In 1899 he is appointed lecturer in physical chemistry at the Royal University of Stockholm. In the following years, he begins to work on organic chemistry, partly in collaboration with Astrid Cleve, his first wife. He also visits different laboratories all over Europe. Von Euler-Chelpin's first biochemical work, published in 1904, is about the action of enzymes.

In 1929, the Vitamin Institute and Institute of Biochemistry in Stockholm is established, and von Euler-Chelpin is appointed as its Director. Later Euler-Chelpin investigates the biochemistry of tumours and especially studies the nucleic acids in tumours by means of labelled compounds by a technique he invented in collaboration with G. de Hevesy. In 1941 he retires from teaching, but continues his researches about cancer.

In the summer of 1897 he goes to work in the laboratory of Svante Arrhenius in Stockholm and is appointed assistant there. 

After this, he goes to the University of Göttingen to work from 1896 until 1897 under Walther Nernst.

He dies in Stockholm at the age of 91.

Hans von Euler-Chelpin is born on February 15, 1873, in Augsburg, as the son of a general. He attends school in different cities in Bavaria: Munich, Wurzburg and Ulm.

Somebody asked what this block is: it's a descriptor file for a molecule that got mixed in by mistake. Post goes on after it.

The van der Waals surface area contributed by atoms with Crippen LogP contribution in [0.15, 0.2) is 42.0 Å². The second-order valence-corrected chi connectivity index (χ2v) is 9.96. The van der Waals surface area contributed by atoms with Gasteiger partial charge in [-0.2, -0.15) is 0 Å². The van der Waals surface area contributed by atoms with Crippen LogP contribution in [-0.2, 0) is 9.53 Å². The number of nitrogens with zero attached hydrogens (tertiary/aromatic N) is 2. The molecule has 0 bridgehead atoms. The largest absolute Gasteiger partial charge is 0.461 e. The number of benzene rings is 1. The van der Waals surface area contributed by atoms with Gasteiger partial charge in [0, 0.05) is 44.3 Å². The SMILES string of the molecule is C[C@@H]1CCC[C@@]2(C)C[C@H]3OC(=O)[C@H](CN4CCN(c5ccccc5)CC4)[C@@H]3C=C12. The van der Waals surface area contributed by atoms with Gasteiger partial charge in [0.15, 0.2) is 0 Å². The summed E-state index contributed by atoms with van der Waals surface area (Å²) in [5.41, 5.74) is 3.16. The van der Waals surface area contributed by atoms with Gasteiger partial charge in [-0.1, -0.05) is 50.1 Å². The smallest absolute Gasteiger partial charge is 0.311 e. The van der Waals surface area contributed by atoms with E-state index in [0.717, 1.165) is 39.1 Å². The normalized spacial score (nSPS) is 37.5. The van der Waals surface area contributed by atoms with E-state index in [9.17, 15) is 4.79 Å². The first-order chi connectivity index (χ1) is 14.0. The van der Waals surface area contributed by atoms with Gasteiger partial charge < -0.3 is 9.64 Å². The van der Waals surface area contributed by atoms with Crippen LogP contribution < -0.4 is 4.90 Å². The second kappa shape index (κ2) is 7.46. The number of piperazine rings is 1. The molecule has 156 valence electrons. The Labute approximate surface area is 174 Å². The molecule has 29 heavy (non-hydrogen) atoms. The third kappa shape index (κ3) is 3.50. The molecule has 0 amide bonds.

He studies art from 1891 until 1893 at the Munich Academy of Painting.

From 1902 to 1912 he was married with his first wife Astrid Cleve. In 1913 he marries his second wife, Elisabeth Baroness af Ugglas, who also collaborates with him in his work. They have four children.

Between 1899 and 1900 he visits the laboratory of van’t Hoff in Berlin. Both van 't Hoff and Nernst greatly influence his scientific development.

His desire to study problems of colour and especially the colours of the spectrum leads von Euler-Chelpin to begin, in 1893, the study of science. He therefore goes to the University of Berlin to study chemistry under Emil Fischer and A. Rosenheim, and physics under E. Warburg and Max Planck. In 1895 he takes his doctorate at the University of Berlin.

He takes a short course in physical chemistry in Berlin.

In 1929 von Euler-Chelpin is awarded jointly with Arthur Harden the Nobel Prize for Chemistry for his work on alcoholic fermentation and the role of enzymes in this process.

In 1906 he is appointed Professor of General and Organic Chemistry at the Royal University of Stockholm. From 1906 onwards, von Euler-Chelpin is chiefly concerned with physico-chemical and biochemical problems. From 1925 until 1930 he works on the chemistry of enzymes. In 1924, von Euler-Chelpin begins his studies of vitamins.